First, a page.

Tuesday, October 20, 2009

Religion and Respect

There was an article that I found really interesting on National Public Radio yesterday that opened a deep can of worms with a very dear friend of mine. The short of the piece was a discussion of the schism among old and new atheists. The old guard believes that atheism is one option for individuals, and religion is another, but both deserve respect. The new guard blatantly calls for the end of religion, and denigrates believers. Not just Christians, but all believers. If you've visited this blog before, you probably can bet where I stand on this issue. Got that right- I stand on the side of respect, thus the title. Respect on both sides, those of any faith and those of no faith.

Imagine my dear heart breaking when the discussion I was having with a loved one ended up being a litany of "I respect your view, but...", and "If you don't mind, I'd like to pray for you" and "Just give God a chance, and He will answer all your questions." I was torn. I know this sentiment comes from a place of love, but the utter disrespect and disregard for my opinion was shocking. This person finds solace and comfort in her faith, and that's good. I'm happy for her. I was raised fairly religiously, went through Confirmation, went to Bible school, even taught Sunday school for a while. I even read the Bible. (Gasp! Shock!) For me, there was no comfort there, only more questions and a deep pit of angst. I tried, I gave God chances aplenty. It wasn't for me.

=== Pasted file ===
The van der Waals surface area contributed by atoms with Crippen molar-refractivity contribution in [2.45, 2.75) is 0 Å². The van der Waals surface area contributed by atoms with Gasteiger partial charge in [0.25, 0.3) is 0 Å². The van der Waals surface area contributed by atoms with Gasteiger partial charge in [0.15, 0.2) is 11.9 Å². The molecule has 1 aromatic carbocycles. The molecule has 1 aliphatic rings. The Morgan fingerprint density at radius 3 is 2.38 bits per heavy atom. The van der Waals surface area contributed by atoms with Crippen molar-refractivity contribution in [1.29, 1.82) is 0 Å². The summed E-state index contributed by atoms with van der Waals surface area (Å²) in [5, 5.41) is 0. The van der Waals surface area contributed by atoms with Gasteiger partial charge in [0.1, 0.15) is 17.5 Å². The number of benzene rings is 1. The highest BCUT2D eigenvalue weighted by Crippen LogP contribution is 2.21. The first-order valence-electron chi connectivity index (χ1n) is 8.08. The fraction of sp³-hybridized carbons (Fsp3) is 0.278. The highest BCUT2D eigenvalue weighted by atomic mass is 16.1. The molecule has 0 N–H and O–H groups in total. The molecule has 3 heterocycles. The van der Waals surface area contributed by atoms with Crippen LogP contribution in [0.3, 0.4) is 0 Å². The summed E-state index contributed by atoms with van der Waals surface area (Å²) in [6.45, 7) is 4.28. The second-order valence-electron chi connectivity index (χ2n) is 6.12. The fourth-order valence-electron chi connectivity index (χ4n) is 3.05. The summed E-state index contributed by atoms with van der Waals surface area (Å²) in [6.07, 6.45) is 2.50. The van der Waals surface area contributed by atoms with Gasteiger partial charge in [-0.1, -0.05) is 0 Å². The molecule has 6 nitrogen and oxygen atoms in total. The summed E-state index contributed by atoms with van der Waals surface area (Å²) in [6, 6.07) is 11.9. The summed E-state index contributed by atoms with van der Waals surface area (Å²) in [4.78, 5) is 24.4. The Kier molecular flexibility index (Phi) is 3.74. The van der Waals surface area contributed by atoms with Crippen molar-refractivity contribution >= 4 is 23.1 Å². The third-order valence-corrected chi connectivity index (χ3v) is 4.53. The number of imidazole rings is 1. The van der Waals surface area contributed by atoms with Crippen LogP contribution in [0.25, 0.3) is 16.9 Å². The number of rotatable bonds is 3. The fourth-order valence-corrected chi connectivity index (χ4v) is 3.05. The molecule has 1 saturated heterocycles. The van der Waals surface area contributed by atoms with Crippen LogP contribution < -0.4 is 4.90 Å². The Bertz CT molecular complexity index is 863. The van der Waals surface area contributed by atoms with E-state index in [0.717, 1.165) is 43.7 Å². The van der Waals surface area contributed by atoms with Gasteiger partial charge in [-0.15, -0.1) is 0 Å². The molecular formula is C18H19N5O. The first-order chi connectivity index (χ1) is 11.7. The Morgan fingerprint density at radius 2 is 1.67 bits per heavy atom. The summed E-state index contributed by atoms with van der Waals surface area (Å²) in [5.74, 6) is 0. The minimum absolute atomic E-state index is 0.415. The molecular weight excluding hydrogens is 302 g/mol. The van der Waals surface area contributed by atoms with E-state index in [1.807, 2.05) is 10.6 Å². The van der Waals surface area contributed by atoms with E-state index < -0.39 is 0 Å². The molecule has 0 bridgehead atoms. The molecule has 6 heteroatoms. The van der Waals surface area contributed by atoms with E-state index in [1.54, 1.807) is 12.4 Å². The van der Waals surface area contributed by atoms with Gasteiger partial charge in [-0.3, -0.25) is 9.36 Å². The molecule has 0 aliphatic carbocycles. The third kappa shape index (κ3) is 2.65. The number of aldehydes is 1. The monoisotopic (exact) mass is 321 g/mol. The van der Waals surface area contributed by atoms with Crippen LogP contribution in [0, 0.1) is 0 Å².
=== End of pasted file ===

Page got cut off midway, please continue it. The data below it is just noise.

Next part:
Now, I'm not going to say that I'm definitely an atheist. I participate in the campus Jewish community. I have helped out at the local Universal Unitarian church. I celebrate the pagan holidays. Heck, I celebrate other religious holidays just so our family can be exposed to other cultures and traditions. I see some form of divinity in many places, not the least of which are my husband, son, family and friends. And of course my wetlands and amphibians. I still think religion has it's benefits. It has inspired great good. And great evil. The same as science and reason. Neither deserves to be mocked and made fun of. Both options work for people.